I remember sitting in front of the television when I was a five-year-old girl and watching soap operas like Dos mujeres, un camino (Two Women, One Path). Mom says that children’s programs used to bore me but that I would watch soap operas drooling with concentration.
At age nine, I saw La usurpadora, at age 11 Betty la Fea, at age 13, Amigas y Rivales. The list goes on with the same theme of women hurting other women over the love of something that was usually a man who, at the end of it all, turned his back on them.
We didn’t have cable at our house. We didn’t have the money for those kinds of luxuries. We barely had enough to pay Evelyn, the girl who took care of me and with whom I would prematurely talk with about boys that I liked and who got pregnant at age 17 (when I was nine and liked a chubby boy who bullied me because he thought that kids who fight like each other.)
I grew up, like many of my friends, talking about the episodes of the soap operas that were popular at the time, innocently fed by the discourse of jealousy toward other women and of submissiveness to men.
But there was something that stopped me from becoming the prototypical women of the soap operas: my mother, my teachers and my high school and university professors that told us that we were smart, important and deserving of the same things that men had and that we could become whatever we wanted.
My best friends in life are women and we have had good moments and bad ones, but all the memories that I have are full of alliances, complicity, love and the desire to see the other succeed.
But when I arrived at The Voice two years ago I realized that a piece of the puzzle was missing. I didn’t know how to be a leader alongside other women. I felt like I was constantly racing against time to prove that I could do things well, that I could do things alone and even that I was better. It was Nadia fighting with her best friend over their love for a man in Amigas y Rivales, only that in this case it wasn’t a man, but a job, that was in the middle.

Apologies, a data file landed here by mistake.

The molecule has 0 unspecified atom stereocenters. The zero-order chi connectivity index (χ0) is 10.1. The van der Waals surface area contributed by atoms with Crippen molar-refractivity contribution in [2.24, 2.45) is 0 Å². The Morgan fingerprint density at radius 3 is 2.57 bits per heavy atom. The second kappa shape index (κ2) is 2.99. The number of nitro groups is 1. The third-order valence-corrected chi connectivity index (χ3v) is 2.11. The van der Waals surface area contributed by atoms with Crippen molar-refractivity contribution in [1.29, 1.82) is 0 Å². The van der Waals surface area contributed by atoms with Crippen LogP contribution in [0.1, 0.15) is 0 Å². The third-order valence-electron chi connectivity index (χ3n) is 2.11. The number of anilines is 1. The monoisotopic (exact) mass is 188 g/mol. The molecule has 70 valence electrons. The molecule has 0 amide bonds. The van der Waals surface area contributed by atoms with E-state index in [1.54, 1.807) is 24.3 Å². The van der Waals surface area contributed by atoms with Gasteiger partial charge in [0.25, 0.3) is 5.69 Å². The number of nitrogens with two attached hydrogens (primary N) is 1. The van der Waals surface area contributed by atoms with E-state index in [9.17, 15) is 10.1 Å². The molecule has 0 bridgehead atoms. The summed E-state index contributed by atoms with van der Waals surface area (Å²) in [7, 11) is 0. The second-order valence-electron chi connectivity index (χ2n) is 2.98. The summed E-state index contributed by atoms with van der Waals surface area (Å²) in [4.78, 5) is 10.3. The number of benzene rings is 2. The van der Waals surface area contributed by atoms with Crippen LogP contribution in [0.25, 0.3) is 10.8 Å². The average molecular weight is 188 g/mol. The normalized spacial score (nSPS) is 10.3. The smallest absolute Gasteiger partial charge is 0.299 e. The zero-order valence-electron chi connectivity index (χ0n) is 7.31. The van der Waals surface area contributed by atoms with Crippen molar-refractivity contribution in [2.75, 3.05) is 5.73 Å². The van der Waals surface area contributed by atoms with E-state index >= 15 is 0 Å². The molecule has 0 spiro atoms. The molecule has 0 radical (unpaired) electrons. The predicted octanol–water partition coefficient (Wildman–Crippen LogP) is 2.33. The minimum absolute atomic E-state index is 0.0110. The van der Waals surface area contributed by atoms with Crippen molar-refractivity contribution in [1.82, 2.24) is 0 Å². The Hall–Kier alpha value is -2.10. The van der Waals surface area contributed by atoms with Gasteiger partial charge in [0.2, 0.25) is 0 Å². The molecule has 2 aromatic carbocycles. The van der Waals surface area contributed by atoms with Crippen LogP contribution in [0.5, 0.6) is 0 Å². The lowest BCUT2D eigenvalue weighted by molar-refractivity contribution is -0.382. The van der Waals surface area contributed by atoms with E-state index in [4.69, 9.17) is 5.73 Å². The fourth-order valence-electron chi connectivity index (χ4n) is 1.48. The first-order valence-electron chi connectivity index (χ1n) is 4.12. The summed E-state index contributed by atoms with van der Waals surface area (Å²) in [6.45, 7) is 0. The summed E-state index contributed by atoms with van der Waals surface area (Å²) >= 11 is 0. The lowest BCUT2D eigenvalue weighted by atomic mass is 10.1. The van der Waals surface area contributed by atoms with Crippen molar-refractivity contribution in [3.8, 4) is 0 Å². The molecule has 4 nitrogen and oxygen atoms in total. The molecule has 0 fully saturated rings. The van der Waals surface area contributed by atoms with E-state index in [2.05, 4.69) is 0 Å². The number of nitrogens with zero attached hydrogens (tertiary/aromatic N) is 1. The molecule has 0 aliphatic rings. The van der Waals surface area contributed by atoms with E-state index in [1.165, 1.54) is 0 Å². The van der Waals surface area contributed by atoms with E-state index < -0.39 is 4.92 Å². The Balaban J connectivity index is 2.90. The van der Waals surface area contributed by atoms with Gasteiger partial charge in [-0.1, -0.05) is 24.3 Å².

I was reproducing what I heard from male friends when I used to work in a magazine directed to women. “They are all women? I can already imagine the fighting.” Or what a neighbor told me when we had a minor car accident the other day. “Typical, a woman.” Or what may think when we need someone in traffic to let us in: “If it’s a woman, I don’t let her in.”
I realized this alone, in time, but also with the support and recognition of Emiliana Garcia, our managing editor, who taught me through her actions that we can complete tasks together, without competing, because we were working toward the same goal of giving Guanacaste the journalism it deserves. And with Jenny Vega, our tireless sales director, who we work with everyday to build a sustainable and healthy newspaper, not to make money but to create the best newspaper we can every month.
When I have doubts along the way about how to make the best decision, I tap into the box of lessons that I picked up from other editors, my role models Thais Aguilar and Eugenia Soto, who were always willing to show me the light along my journey.
Today, three women at the The Voice of Guanacaste lead a team of incredible men and women that are willing to give the best of themselves for the community. Together with Andrea Rodríguez, Noelia Esquivel and Margarita Quesada – as well as Roberto Acuña, Roberto Cruz, Wilberth Villalobos and César Arroyo – we have been able to form part of global investigations, we have won national and international awards in journalism, fellowships to attend the most prestigious workshops in the field, and grants to develop projects with communities.
Fortunately, we aren’t the only ones. Other organizations like Mente encourage the participation of women in technology with other women leading the project. The initiative Global Shapers, a group of innovative youngsters, is also made up in large part by female leaders and entrepreneurs. For the upcoming elections, a group of young people has led a platform created in 2014 called Jale a Votar which seeks to inspire other young people to vote. Women lead the vast majority of the platform’s projects.
The list goes on with other examples of private initiatives such as Urbarium, with top positions held by women. It was born 20 years ago to promote development in communities through dignified housing. Other examples come from the public sector, like the vice-presidency of the republic that pushes projects like Puente al Desarrollo and is an offie where the majority of advisers are women working together.
This March 8, International Womens Day, I can say with pride that we are a living example that women are able to work together, lead together, share the same path and walk along it together.